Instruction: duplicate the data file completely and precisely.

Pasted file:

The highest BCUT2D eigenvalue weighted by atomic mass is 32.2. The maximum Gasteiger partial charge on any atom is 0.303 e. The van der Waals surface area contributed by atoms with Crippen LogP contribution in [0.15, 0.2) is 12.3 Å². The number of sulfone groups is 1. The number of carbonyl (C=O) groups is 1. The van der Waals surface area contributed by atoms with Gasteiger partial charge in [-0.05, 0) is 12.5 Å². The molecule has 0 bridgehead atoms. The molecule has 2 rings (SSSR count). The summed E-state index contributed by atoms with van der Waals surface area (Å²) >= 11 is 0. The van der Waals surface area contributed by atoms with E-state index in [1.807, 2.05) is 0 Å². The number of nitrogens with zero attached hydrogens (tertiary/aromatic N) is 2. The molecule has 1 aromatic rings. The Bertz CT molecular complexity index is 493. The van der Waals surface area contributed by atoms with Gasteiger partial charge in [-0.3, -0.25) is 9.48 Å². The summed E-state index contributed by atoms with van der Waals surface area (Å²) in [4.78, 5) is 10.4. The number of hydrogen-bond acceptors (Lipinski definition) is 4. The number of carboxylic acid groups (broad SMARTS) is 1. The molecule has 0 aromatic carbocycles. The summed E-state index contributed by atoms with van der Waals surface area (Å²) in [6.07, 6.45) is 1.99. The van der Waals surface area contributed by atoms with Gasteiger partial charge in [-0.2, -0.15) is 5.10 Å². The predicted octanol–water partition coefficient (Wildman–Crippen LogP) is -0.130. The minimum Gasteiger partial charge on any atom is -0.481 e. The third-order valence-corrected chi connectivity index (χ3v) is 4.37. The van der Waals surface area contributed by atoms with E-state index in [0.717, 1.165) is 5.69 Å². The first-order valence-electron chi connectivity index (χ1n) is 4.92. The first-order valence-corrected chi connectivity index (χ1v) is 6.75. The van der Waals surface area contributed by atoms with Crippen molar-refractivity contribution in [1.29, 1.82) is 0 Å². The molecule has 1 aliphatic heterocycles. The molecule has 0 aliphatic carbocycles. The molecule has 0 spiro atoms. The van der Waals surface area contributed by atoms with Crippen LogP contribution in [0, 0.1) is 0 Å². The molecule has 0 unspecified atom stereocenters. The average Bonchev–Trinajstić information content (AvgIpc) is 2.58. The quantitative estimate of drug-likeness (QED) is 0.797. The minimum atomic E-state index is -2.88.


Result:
The highest BCUT2D eigenvalue weighted by atomic mass is 32.2. The maximum Gasteiger partial charge on any atom is 0.303 e. The van der Waals surface area contributed by atoms with Crippen LogP contribution in [0.15, 0.2) is 12.3 Å². The number of sulfone groups is 1. The number of carbonyl (C=O) groups is 1. The van der Waals surface area contributed by atoms with Gasteiger partial charge in [-0.05, 0) is 12.5 Å². The molecule has 0 bridgehead atoms. The molecule has 2 rings (SSSR count). The summed E-state index contributed by atoms with van der Waals surface area (Å²) >= 11 is 0. The van der Waals surface area contributed by atoms with E-state index in [1.807, 2.05) is 0 Å². The number of nitrogens with zero attached hydrogens (tertiary/aromatic N) is 2. The molecule has 1 aromatic rings. The Bertz CT molecular complexity index is 493. The van der Waals surface area contributed by atoms with Gasteiger partial charge in [-0.3, -0.25) is 9.48 Å². The summed E-state index contributed by atoms with van der Waals surface area (Å²) in [4.78, 5) is 10.4. The number of hydrogen-bond acceptors (Lipinski definition) is 4. The number of carboxylic acid groups (broad SMARTS) is 1. The molecule has 0 aromatic carbocycles. The summed E-state index contributed by atoms with van der Waals surface area (Å²) in [6.07, 6.45) is 1.99. The van der Waals surface area contributed by atoms with Gasteiger partial charge in [-0.2, -0.15) is 5.10 Å². The predicted octanol–water partition coefficient (Wildman–Crippen LogP) is -0.130. The minimum Gasteiger partial charge on any atom is -0.481 e. The third-order valence-corrected chi connectivity index (χ3v) is 4.37. The van der Waals surface area contributed by atoms with E-state index in [0.717, 1.165) is 5.69 Å². The first-order valence-electron chi connectivity index (χ1n) is 4.92. The first-order valence-corrected chi connectivity index (χ1v) is 6.75. The van der Waals surface area contributed by atoms with Crippen molar-refractivity contribution in [1.29, 1.82) is 0 Å². The molecule has 1 aliphatic heterocycles. The molecule has 0 aliphatic carbocycles. The molecule has 0 spiro atoms. The van der Waals surface area contributed by atoms with Crippen LogP contribution in [0, 0.1) is 0 Å². The molecule has 0 unspecified atom stereocenters. The average Bonchev–Trinajstić information content (AvgIpc) is 2.58. The quantitative estimate of drug-likeness (QED) is 0.797. The minimum atomic E-state index is -2.88.